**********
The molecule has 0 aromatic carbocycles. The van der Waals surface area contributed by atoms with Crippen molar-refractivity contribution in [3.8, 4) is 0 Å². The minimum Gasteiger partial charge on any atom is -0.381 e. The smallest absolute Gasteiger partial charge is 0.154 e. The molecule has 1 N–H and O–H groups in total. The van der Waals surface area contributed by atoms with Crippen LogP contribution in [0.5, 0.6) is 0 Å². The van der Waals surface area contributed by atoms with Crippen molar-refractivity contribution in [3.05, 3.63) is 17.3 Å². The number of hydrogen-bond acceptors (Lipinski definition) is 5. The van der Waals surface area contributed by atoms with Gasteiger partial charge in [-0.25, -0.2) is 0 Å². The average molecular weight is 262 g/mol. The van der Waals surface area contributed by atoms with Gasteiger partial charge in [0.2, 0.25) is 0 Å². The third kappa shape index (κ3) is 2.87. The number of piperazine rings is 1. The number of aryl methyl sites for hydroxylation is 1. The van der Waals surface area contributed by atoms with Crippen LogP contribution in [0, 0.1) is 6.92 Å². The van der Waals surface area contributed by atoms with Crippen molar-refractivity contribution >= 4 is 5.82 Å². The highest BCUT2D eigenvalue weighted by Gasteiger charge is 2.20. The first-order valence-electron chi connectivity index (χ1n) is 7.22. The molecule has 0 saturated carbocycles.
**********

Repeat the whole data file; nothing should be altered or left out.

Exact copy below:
The molecule has 0 aromatic carbocycles. The van der Waals surface area contributed by atoms with Crippen molar-refractivity contribution in [3.8, 4) is 0 Å². The minimum Gasteiger partial charge on any atom is -0.381 e. The smallest absolute Gasteiger partial charge is 0.154 e. The molecule has 1 N–H and O–H groups in total. The van der Waals surface area contributed by atoms with Crippen LogP contribution in [0.5, 0.6) is 0 Å². The van der Waals surface area contributed by atoms with Crippen molar-refractivity contribution in [3.05, 3.63) is 17.3 Å². The number of hydrogen-bond acceptors (Lipinski definition) is 5. The van der Waals surface area contributed by atoms with Gasteiger partial charge in [-0.25, -0.2) is 0 Å². The average molecular weight is 262 g/mol. The van der Waals surface area contributed by atoms with Gasteiger partial charge in [0.2, 0.25) is 0 Å². The third kappa shape index (κ3) is 2.87. The number of piperazine rings is 1. The number of aryl methyl sites for hydroxylation is 1. The van der Waals surface area contributed by atoms with Crippen LogP contribution in [0, 0.1) is 6.92 Å². The van der Waals surface area contributed by atoms with Crippen molar-refractivity contribution >= 4 is 5.82 Å². The highest BCUT2D eigenvalue weighted by Gasteiger charge is 2.20. The first-order valence-electron chi connectivity index (χ1n) is 7.22. The molecule has 0 saturated carbocycles.